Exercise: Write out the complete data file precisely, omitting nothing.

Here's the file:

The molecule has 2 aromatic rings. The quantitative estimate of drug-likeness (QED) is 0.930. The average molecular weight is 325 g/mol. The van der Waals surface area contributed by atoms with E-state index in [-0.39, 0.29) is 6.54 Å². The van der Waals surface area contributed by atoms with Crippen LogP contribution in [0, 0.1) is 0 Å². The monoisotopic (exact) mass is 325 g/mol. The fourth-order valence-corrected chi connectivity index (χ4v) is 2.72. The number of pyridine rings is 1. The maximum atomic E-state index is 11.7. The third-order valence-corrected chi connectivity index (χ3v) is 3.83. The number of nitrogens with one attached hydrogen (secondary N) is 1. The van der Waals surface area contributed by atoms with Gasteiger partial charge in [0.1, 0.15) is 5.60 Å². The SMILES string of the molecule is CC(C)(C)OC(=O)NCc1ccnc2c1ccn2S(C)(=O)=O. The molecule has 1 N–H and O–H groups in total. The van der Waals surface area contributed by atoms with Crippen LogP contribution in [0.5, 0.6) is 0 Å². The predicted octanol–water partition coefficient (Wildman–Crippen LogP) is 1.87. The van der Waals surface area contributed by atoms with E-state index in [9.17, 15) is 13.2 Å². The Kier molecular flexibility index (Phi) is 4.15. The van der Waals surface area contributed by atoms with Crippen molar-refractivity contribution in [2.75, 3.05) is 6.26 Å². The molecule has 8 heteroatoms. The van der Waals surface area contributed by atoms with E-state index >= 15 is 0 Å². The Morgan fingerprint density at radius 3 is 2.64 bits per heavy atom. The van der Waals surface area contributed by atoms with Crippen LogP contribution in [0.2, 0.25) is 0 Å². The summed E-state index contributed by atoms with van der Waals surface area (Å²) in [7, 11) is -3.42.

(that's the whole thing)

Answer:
The molecule has 2 aromatic rings. The quantitative estimate of drug-likeness (QED) is 0.930. The average molecular weight is 325 g/mol. The van der Waals surface area contributed by atoms with E-state index in [-0.39, 0.29) is 6.54 Å². The van der Waals surface area contributed by atoms with Crippen LogP contribution in [0, 0.1) is 0 Å². The monoisotopic (exact) mass is 325 g/mol. The fourth-order valence-corrected chi connectivity index (χ4v) is 2.72. The number of pyridine rings is 1. The maximum atomic E-state index is 11.7. The third-order valence-corrected chi connectivity index (χ3v) is 3.83. The number of nitrogens with one attached hydrogen (secondary N) is 1. The van der Waals surface area contributed by atoms with Gasteiger partial charge in [0.1, 0.15) is 5.60 Å². The SMILES string of the molecule is CC(C)(C)OC(=O)NCc1ccnc2c1ccn2S(C)(=O)=O. The molecule has 1 N–H and O–H groups in total. The van der Waals surface area contributed by atoms with Crippen LogP contribution in [0.5, 0.6) is 0 Å². The predicted octanol–water partition coefficient (Wildman–Crippen LogP) is 1.87. The van der Waals surface area contributed by atoms with E-state index in [9.17, 15) is 13.2 Å². The Kier molecular flexibility index (Phi) is 4.15. The van der Waals surface area contributed by atoms with Crippen molar-refractivity contribution in [2.75, 3.05) is 6.26 Å². The molecule has 8 heteroatoms. The van der Waals surface area contributed by atoms with E-state index >= 15 is 0 Å². The Morgan fingerprint density at radius 3 is 2.64 bits per heavy atom. The van der Waals surface area contributed by atoms with Crippen LogP contribution in [0.2, 0.25) is 0 Å². The summed E-state index contributed by atoms with van der Waals surface area (Å²) in [7, 11) is -3.42.